By Sharon Kebschull Barrett, March 29, 2022
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In August 2021, Angela Caldwell, an Opportunity Culture expanded-impact kindergarten teacher at Montlieu Academy of Technology in Guilford County, North Carolina, found herself unexpectedly on her own with a classroom of 22 students, after her teaching assistant left just as the school year began.
So she felt relief that fall when interviewing Lora Terry, who had worked for many years in day care settings. The two clicked, Caldwell said, with Terry making it very clear what she would need to do the job of an assistant well—clear expectations, communication, and clarification.
That felt just right to Caldwell, who took those needs to heart as she prepared for Terry to begin just before winter break.
“We work extremely well together,” Caldwell said. “I know when she first came on, I had just taken the time to write down detailed, time-by-time, what the expectations were, what I needed her to be doing, what groups that she needed to be pulled, what skill those kids needed. And really, she just needed a frame of what to do.”
Terry spends much of the day working with small groups as students rotate through small-group and independent-learning stations. During whole-group lessons, she moves among students to help them as needed, or note for Caldwell when students need more.
“She’s never sitting at her desk—never,” Caldwell said. “She’s always up there with the kids pulling groups. Like, let’s say we’re doing independent work—I’ve typically got about three or four that still struggle with different standards being taught; she’ll either pull them back here to her table and work with them during their independent time or she pulls up a chair at their table and will help them with it.”
Of all she does during the day, Terry believes her small-group work has the most impact on student growth—and her sense of that jibes with research showing the power of small-group tutoring by paraprofessionals.
“You can see the positive influence it is just having, you know, one-on-one attention with three or four students,” she said.
Although they have no time during the day to plan together—when not needed in Caldwell’s classroom, Terry assists a first-grade teacher with similar small groups—Terry has what she needs from the organized materials Caldwell created for her.
Those include a shelf of materials, individually packaged and labeled according to the state instructional standard each packet addresses. As they’ve settled into each other’s working styles, Caldwell has also given Terry flexibility to modify materials or try another strategy when she sees a student need—to “amp it up,” Terry says, to keep students excited about learning.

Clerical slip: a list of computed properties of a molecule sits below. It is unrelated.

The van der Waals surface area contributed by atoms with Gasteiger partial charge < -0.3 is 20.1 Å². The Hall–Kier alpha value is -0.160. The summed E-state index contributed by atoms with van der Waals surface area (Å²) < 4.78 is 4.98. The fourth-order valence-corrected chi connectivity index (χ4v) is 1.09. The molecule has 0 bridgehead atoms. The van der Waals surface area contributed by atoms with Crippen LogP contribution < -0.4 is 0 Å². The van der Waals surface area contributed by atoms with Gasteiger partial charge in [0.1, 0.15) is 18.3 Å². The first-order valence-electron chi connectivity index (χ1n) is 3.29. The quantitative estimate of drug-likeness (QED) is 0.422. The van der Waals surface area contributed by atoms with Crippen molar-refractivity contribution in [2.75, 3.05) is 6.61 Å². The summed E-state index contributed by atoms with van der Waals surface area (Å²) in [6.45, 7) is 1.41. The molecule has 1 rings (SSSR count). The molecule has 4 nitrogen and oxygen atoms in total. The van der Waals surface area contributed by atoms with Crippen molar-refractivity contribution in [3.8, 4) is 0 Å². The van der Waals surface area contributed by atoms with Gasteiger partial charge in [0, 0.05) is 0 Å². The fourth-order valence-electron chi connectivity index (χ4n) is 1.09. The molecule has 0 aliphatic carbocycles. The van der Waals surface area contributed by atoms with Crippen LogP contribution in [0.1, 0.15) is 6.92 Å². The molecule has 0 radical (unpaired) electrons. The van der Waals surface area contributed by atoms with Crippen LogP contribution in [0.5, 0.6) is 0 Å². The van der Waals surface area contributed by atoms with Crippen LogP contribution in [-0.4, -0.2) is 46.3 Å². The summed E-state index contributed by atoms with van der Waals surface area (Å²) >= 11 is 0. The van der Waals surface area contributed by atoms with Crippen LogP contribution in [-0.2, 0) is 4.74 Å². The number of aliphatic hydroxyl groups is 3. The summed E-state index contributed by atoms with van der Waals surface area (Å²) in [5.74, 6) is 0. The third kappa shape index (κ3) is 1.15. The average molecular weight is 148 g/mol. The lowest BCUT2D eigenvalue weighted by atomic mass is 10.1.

Terry quickly built strong relationships with the students, Caldwell said, and they sense that in students’ growing confidence to learn and make mistakes. Terry is especially good at helping the students who are struggling the most as they learn to read, Caldwell said. After several months together, they’re seeing strong student learning growth.
“We have one common goal. Our common goal is that these kids are successful and that they know what it feels like,” she said. “They know that we love them and that we believe in them, to the point when I call on a kid to try something, you have our own students saying, ‘we believe in you, you can do it,’” Caldwell said.
Terry said she would advise other incoming assistants to “find out what the expectations are and have open communication if something is not working, talk to the person that you’re working with and let them know..…So the biggest thing I would tell them is definitely communication, and the second-biggest thing is sharing what each other’s expectations are—with those two things you’re going to be successful.”
Caldwell and Terry’s Keys to Success
Set expectations in the job interview: For Caldwell, being able to describe what she needed and hear Terry respond with how she would support Caldwell—and what she, in turn, would need to be a successful assistant—proved a valuable first step in creating a positive relationship that worked from the start.
Consistently communicate expectations: This is everything, Terry said. Caldwell’s clear communication leaves little to chance or surprise; Terry knows what to expect, when, every day, for both herself and Caldwell. And Terry is careful to communicate her own expectations, letting Caldwell know how much guidance she needs.
Take the time to prepare detailed materials: Caldwell’s materials make it easy for Terry to jump into work with students despite not being able to plan together, and during whole-class lessons, Terry pays close attention to Caldwell’s content and instructional style, so that she feels confident in her work afterward with small groups.
Continue to clarify: Caldwell and Terry trust each other, and both expect the other to clarify any misunderstandings or missteps in the classroom, never shoving them aside or griping about them to others.
Caldwell gushes about how quickly their working relationship has gelled. “She’s really fantastic—she has definitely exceeded expectations, for sure.”
And Terry says her first job in the public schools has been a dream.
“I just wanted my life to make an impact… and I felt like here, I could make the greatest impact,” she said. “I was terrified to try something different, and it’s been the best thing for me. I feel like my whole life has changed.”